John Hammond Bradshaw, Jr., father of William E. Bradshaw, was a businessman and philanthropist. He was awarded the Order of the British Empire by King George VI for his service to the Crown during World War II. His honorary knighthood (honorary, because he was not a British citizen) was given in recognition of his development and successful implementation of the concept of a naval shipping model still used today. His innovative concept of “diversified shipping” which commingled all troops, fuel, vehicles, armaments, and provisions within each naval vessel supplying Britain and other allies saved untold numbers of lives during World War II alone. Bill’s grandfather Bradshaw was the personal physician of Thomas Edison. Bill’s mother, Laura Francis Ottis, was the daughter of a St. Paul, MN, businessman, Francis J. Ottis, who was closely aligned with Minnesota Mining and Manufacturing. Francis Ottis was himself the inventor of a patented process to produce high impact malleable iron from cast iron, resulting in a product that revolutionized industries from agricultural to military. As a young woman, Laura learned much about politics and philanthropy from her uncle, Frank Billings Kellogg, who served as a Senator from Minnesota, U. S. Secretary of State during Calvin Coolidge’s presidency, and was awarded the 1929 Nobel Peace Prize as co-author of the 1928 Pact of Paris. Laura carried her strong, post-World War I liberal beliefs in equality for all persons, regardless of race, gender, or national origin throughout her long life, and instilled the importance of these principles in Bill. She and her husband, whom she called Jack, gave generously of both time and resources to advance educational opportunities, women’s rights, and the arts, locally and throughout the state of Pennsylvania, where they owned and operated a dairy farm on which Bill was raised.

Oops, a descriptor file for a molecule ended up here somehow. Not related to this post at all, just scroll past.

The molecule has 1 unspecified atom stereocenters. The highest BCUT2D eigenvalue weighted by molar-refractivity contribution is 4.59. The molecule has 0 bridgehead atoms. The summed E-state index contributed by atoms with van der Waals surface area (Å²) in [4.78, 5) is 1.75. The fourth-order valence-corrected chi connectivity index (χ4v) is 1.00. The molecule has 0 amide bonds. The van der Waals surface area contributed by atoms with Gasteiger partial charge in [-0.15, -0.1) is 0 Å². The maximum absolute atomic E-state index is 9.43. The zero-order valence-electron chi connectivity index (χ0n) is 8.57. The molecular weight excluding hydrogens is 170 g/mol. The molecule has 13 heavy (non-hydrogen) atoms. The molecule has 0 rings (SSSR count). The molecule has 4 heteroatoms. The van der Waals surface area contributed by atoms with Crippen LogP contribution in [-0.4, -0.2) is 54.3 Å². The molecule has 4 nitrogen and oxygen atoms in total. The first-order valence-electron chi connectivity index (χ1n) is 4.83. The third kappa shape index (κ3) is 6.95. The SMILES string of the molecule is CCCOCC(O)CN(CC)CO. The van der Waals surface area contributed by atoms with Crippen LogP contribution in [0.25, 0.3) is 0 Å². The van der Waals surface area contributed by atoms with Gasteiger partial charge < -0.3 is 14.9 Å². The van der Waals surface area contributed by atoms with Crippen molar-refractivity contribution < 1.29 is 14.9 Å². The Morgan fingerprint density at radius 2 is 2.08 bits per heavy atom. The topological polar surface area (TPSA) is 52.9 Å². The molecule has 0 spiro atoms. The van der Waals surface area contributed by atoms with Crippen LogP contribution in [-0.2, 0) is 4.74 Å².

Carl Martin Holzapfel and Ruby Victoria Carlson were the parents of Christina Marie Holzapfel. Both of Chris’ parents were the children of immigrants. Her luthier grandfather, Carl C. Holzapfel, established the first professional violin shop in Baltimore, Maryland, where he hand-crafted prize-winning violins owned by renowned violinists, including David Oistrakh and Isaac Stern; he perfected the 12-string guitar, ushering in a period of popular music that lasts to this day. He was followed in this profession by Chris’ father, Carl Martin, himself a gifted craftsman and musician, who served as principal violist in the National Symphony and violinist in the Baltimore Symphony throughout much of his life. Chris’ maternal grandmother, Jennie C. Carlson, was brought to the United States from Sweden as an indentured servant to President William McKinley, specifically to serve as his cook. Chris’ mother was a pioneer school teacher, qualifying to teach at the age of 16, completed advanced training in Greeley, Colorado, and later joined Carl M. in the violin shop, where she established a program directed at student musicians. As a family, creativity, hard work, faith, service to others, and living life in a way to “leave a trace” were defining principles. Glimpses of this philosophy can be seen in one of many print news articles about the Holzapfel Violin Shop from the Baltimore Sun Magazine, May 9, 1948.